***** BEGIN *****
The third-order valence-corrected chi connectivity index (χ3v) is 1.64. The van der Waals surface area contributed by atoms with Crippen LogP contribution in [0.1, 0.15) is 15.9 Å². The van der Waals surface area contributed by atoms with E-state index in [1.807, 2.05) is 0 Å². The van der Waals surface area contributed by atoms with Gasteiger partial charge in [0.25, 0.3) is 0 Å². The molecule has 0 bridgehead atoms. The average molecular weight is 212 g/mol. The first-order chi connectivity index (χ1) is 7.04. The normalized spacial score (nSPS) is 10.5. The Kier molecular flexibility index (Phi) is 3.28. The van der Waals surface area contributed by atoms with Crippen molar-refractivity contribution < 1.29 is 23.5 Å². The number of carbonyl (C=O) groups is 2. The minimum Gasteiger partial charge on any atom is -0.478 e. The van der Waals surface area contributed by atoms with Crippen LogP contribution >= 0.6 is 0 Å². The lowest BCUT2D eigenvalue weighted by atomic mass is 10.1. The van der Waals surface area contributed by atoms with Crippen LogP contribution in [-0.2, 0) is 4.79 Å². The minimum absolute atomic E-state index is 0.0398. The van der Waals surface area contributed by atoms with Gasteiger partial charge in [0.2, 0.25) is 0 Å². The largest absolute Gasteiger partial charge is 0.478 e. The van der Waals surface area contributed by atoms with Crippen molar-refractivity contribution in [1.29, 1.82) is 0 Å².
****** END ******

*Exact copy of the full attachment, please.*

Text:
The third-order valence-corrected chi connectivity index (χ3v) is 1.64. The van der Waals surface area contributed by atoms with Crippen LogP contribution in [0.1, 0.15) is 15.9 Å². The van der Waals surface area contributed by atoms with E-state index in [1.807, 2.05) is 0 Å². The van der Waals surface area contributed by atoms with Gasteiger partial charge in [0.25, 0.3) is 0 Å². The molecule has 0 bridgehead atoms. The average molecular weight is 212 g/mol. The first-order chi connectivity index (χ1) is 7.04. The normalized spacial score (nSPS) is 10.5. The Kier molecular flexibility index (Phi) is 3.28. The van der Waals surface area contributed by atoms with Crippen molar-refractivity contribution < 1.29 is 23.5 Å². The number of carbonyl (C=O) groups is 2. The minimum Gasteiger partial charge on any atom is -0.478 e. The van der Waals surface area contributed by atoms with Crippen LogP contribution >= 0.6 is 0 Å². The lowest BCUT2D eigenvalue weighted by atomic mass is 10.1. The van der Waals surface area contributed by atoms with Crippen LogP contribution in [-0.2, 0) is 4.79 Å². The minimum absolute atomic E-state index is 0.0398. The van der Waals surface area contributed by atoms with Gasteiger partial charge in [0.2, 0.25) is 0 Å². The largest absolute Gasteiger partial charge is 0.478 e. The van der Waals surface area contributed by atoms with Crippen molar-refractivity contribution in [1.29, 1.82) is 0 Å².